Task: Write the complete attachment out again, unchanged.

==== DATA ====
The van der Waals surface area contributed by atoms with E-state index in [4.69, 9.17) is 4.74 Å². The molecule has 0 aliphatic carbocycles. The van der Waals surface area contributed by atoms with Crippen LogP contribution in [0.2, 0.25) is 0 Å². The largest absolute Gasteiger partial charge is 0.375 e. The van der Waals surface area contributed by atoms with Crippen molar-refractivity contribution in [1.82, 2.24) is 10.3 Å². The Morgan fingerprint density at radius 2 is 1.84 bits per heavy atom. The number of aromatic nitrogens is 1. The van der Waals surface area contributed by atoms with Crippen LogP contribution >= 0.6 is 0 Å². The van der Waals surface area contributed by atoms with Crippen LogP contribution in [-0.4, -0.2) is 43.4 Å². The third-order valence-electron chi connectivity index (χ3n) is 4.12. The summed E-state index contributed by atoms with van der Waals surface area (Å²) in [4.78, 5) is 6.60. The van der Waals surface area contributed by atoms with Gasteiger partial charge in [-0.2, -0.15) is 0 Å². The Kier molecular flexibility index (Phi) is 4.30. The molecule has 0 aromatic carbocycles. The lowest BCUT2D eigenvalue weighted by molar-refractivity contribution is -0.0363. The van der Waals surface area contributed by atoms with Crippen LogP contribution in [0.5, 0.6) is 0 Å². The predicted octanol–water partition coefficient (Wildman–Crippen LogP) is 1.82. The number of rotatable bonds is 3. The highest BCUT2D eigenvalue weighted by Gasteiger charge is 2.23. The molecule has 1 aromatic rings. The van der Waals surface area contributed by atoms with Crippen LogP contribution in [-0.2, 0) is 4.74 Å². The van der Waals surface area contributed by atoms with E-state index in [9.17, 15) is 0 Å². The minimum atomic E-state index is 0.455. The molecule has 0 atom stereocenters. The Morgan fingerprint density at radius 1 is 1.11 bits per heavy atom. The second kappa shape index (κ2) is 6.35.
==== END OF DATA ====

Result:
The van der Waals surface area contributed by atoms with E-state index in [4.69, 9.17) is 4.74 Å². The molecule has 0 aliphatic carbocycles. The van der Waals surface area contributed by atoms with Crippen LogP contribution in [0.2, 0.25) is 0 Å². The largest absolute Gasteiger partial charge is 0.375 e. The van der Waals surface area contributed by atoms with Crippen molar-refractivity contribution in [1.82, 2.24) is 10.3 Å². The Morgan fingerprint density at radius 2 is 1.84 bits per heavy atom. The number of aromatic nitrogens is 1. The van der Waals surface area contributed by atoms with Crippen LogP contribution >= 0.6 is 0 Å². The van der Waals surface area contributed by atoms with Crippen LogP contribution in [-0.4, -0.2) is 43.4 Å². The third-order valence-electron chi connectivity index (χ3n) is 4.12. The summed E-state index contributed by atoms with van der Waals surface area (Å²) in [4.78, 5) is 6.60. The van der Waals surface area contributed by atoms with Gasteiger partial charge in [-0.2, -0.15) is 0 Å². The Kier molecular flexibility index (Phi) is 4.30. The molecule has 0 aromatic carbocycles. The lowest BCUT2D eigenvalue weighted by molar-refractivity contribution is -0.0363. The van der Waals surface area contributed by atoms with Crippen LogP contribution in [0.5, 0.6) is 0 Å². The predicted octanol–water partition coefficient (Wildman–Crippen LogP) is 1.82. The number of rotatable bonds is 3. The highest BCUT2D eigenvalue weighted by Gasteiger charge is 2.23. The molecule has 1 aromatic rings. The van der Waals surface area contributed by atoms with Crippen LogP contribution in [-0.2, 0) is 4.74 Å². The van der Waals surface area contributed by atoms with E-state index in [9.17, 15) is 0 Å². The minimum atomic E-state index is 0.455. The molecule has 0 atom stereocenters. The Morgan fingerprint density at radius 1 is 1.11 bits per heavy atom. The second kappa shape index (κ2) is 6.35.